Seattle Public Schools has joined a number of school districts across the country that are suing electronic cigarette manufacturer JUUL for the impact vaping has had on its students and faculty, alleging the company and its subsidiaries intentionally marketed its nicotine products to minors.

Vaping rates among SPS students was on the decline in 2016, according to the district’s lawsuit, which was filed in the United States District Court for the Western District of Washington on Nov. 5, “but with the rising popularity of JUUL, any decline disappeared.”

One in four high school students reported vaping in the past 30 days in 2018, and that same year the number of 10th-graders using e-cigarettes increased 229 percent from 2016.

“SPS administrators report that in the last two years, vaping in school bathrooms has become a real issue, with kids congregating in the bathrooms, vapor clouds setting off fire alarms, and assistant principals and security having to devote significant time to increased hall sweeps,” the lawsuit states. “Throughout the district, 90% percent of tobacco and nicotine violations during the 2017-2018 school year were for vaping, and over 60% of those violations were for JUUL use specifically.”

SPS is also suing Altria Group, a partner company of Philip Morris USA that makes Marlboro cigarettes, for its $12.8 billion equity investment in JUUL that was announced in December 2018. Altria Group now has a 35 percent stake in JUUL, despite the company previously criticizing JUUL for appealing to minors, according to SPS, by way of a public letter submitted to the FDA in October 2018.

“Altria removed its own pod-based products, the MarkTen Elite and Apex by MarkTen, from the market—only to commit its substantial resources, regulatory knowledge, and lobbying muscle to protecting and expanding JUUL’s market share,” the lawsuit states, “which, as Altria and JUUL both know, relies heavily on youth.”

Altria reported in late October its investment in JUUL is rapidly losing value due to ongoing criticism that the e-cigarette company is responsible for the rise in nicotine addiction among youth.

Seattle's school district accuses JUUL of targeting minors with “Big Tobacco” tactics but using modern social media channels, relying heavily on celebrities and other influencers.

“Over the first year after JUUL launched its ad campaign in June 2015, it held a series of at least 50 highly stylized parties, typically with rock music entertainment, in cities across the United States,” the lawsuit states. “Thousands of young people were given free nicotine-filled JUULpods (appropriately named ‘JUUL starter kits’), and JUUL posted photos of various young people enthusiastically puffing on JUULs across their social media channels. JUUL also featured popular stars such as Katy Perry holding a JUUL at the Golden Globes.”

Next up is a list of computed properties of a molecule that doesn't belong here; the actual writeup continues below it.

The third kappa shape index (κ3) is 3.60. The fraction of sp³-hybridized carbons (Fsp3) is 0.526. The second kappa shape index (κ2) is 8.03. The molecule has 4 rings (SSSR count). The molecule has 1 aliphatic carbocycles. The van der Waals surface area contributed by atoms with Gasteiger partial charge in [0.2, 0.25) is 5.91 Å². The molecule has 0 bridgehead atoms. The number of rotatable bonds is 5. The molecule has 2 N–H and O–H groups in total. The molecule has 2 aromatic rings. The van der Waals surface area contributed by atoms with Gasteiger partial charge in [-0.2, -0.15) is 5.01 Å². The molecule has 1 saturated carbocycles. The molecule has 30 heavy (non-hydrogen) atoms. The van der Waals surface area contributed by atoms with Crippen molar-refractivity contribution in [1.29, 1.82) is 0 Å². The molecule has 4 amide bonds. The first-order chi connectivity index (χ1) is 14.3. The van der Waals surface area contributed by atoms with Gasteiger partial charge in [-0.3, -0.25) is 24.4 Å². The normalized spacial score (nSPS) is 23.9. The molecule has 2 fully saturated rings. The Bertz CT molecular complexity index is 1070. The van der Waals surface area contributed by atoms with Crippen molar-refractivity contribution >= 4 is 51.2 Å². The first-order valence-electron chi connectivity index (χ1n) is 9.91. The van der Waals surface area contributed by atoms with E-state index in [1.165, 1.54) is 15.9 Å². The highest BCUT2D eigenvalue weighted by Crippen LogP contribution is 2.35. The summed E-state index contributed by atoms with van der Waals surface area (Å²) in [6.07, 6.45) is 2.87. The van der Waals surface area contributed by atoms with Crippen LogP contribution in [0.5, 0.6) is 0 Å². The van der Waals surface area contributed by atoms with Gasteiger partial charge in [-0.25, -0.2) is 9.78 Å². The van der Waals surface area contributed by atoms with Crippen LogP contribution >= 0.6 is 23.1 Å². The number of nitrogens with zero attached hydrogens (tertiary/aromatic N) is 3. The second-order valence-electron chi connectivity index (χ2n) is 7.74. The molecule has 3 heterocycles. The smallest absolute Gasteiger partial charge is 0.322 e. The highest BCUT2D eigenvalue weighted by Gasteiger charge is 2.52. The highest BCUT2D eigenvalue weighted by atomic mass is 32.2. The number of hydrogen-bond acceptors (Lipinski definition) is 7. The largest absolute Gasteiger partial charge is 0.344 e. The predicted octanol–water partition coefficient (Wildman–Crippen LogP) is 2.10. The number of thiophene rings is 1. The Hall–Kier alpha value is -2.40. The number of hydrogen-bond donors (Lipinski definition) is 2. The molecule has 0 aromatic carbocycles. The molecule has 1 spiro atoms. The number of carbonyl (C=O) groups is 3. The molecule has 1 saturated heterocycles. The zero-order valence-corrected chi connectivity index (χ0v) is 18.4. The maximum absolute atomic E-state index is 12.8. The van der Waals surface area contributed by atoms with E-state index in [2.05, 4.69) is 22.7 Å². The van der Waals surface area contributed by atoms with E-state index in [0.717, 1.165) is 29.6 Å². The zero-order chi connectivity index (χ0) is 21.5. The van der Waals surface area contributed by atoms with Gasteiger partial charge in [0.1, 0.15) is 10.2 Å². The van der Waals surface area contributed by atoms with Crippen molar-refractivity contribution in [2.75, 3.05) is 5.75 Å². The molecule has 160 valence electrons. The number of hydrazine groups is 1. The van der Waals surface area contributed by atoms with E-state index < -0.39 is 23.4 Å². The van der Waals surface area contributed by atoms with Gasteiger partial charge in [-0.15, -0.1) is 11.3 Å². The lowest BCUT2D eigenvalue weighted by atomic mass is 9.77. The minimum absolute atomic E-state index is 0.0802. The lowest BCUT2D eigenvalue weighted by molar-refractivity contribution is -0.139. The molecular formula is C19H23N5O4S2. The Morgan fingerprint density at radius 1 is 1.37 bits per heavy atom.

Lisa Davidson, SPS’s Prevention and Intervention manager, is cited in the lawsuit, saying children know that tobacco is bad, but believe vaping is healthier. SPS cites a 2018 Truth Initiative study that found 63 percent of adolescent JUUL users did not know JUULpods contain nicotine. Eighty-five percent of adolescent e-cigarette users smoke flavored pods, according to a 2016 study by the U.S. Department of Health and Human Services.

After several people in the United States died from respiratory health issues believed to have been caused by vaping, the Washington State Board of Health approved an emergency ban on the sale of flavored vaping products.

Of the 39 people who died, the Centers for Disease Control recently reported that 29 were found to have vitamin E acetate in their lungs. This is an additive some in some THC-containing cartridges.

SPS also cites findings by the Subcommittee on Economic and Consumer Policy, using internal documents, that concludes that JUUL “deliberately targeted children in order to become the nation’s largest seller of e-cigarettes,” and infiltrated schools to do it.

The school district has seven prevention specialists, who provide “Screening, Brief Intervention, and Referral to Treatment” (SBIRT). There are 102 schools in the district and 53,000 students. The lawsuit states funding for these specialists expires in 18 months.

SPS’s Prevention and Intervention program also trains school staff, administrators, counselors, nurses and librarians to recognize vape pods and detect popular flavors by scent, according to the lawsuit. Bus drivers are put out by having to stop students from vaping while riding to and from school, and custodians are spending more time dealing with vaping products left in bathrooms that contain “nicotine cartridges and other toxic chemicals products,” according to the lawsuit.

Seattle Public Schools is suing JUUL, Altria and its subsidiaries for alleged violations of the Washington Public Nuisance Law and violating the Racketeer Influenced and Corrupt Organizations (RICO) Act, and is demanding a jury trial in the case.

SPS argues JUUL and Altria created the “JUUL Enterprise,” “to maintain and expand JUUL’s massive, and ill-gotten, share of the e-cigarette market.”

The district is also suing e-cigarette company Eonsmoke for allegedly capitalizing on JUUL’s popularity by marketing the compatibility of its products to JUUL's.

“SPS is represented by lawyers from Keller Rohrback, a firm that specializes in representing public entities in high-impact cases involving public health, consumer protection, and the environment,” according to an SPS news release. “The firm also represents other public entities in litigation against Juul, including King County.”

A message to JUUL media representatives seeking comment was not returned.